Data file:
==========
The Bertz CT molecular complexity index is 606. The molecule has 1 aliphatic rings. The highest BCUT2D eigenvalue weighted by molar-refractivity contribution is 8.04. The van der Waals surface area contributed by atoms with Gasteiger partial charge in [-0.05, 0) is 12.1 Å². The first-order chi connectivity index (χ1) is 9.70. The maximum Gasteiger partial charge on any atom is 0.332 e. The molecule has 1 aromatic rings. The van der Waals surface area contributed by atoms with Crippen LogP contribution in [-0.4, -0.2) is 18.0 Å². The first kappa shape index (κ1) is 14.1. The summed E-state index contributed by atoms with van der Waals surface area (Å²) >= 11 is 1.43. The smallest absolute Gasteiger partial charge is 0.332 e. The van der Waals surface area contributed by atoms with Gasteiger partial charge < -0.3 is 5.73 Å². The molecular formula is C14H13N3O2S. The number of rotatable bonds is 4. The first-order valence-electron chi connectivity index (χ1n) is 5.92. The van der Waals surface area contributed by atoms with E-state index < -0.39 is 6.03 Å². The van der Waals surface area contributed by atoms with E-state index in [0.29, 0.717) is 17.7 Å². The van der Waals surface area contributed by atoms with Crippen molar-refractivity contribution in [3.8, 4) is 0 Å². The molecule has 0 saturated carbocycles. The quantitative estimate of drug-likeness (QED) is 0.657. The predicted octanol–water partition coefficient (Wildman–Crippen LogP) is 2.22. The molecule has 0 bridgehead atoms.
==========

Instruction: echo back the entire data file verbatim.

The Bertz CT molecular complexity index is 606. The molecule has 1 aliphatic rings. The highest BCUT2D eigenvalue weighted by molar-refractivity contribution is 8.04. The van der Waals surface area contributed by atoms with Gasteiger partial charge in [-0.05, 0) is 12.1 Å². The first-order chi connectivity index (χ1) is 9.70. The maximum Gasteiger partial charge on any atom is 0.332 e. The molecule has 1 aromatic rings. The van der Waals surface area contributed by atoms with Crippen LogP contribution in [-0.4, -0.2) is 18.0 Å². The first kappa shape index (κ1) is 14.1. The summed E-state index contributed by atoms with van der Waals surface area (Å²) >= 11 is 1.43. The smallest absolute Gasteiger partial charge is 0.332 e. The van der Waals surface area contributed by atoms with Gasteiger partial charge < -0.3 is 5.73 Å². The molecular formula is C14H13N3O2S. The number of rotatable bonds is 4. The first-order valence-electron chi connectivity index (χ1n) is 5.92. The van der Waals surface area contributed by atoms with E-state index < -0.39 is 6.03 Å². The van der Waals surface area contributed by atoms with E-state index in [0.29, 0.717) is 17.7 Å². The van der Waals surface area contributed by atoms with Crippen molar-refractivity contribution in [3.8, 4) is 0 Å². The molecule has 0 saturated carbocycles. The quantitative estimate of drug-likeness (QED) is 0.657. The predicted octanol–water partition coefficient (Wildman–Crippen LogP) is 2.22. The molecule has 0 bridgehead atoms.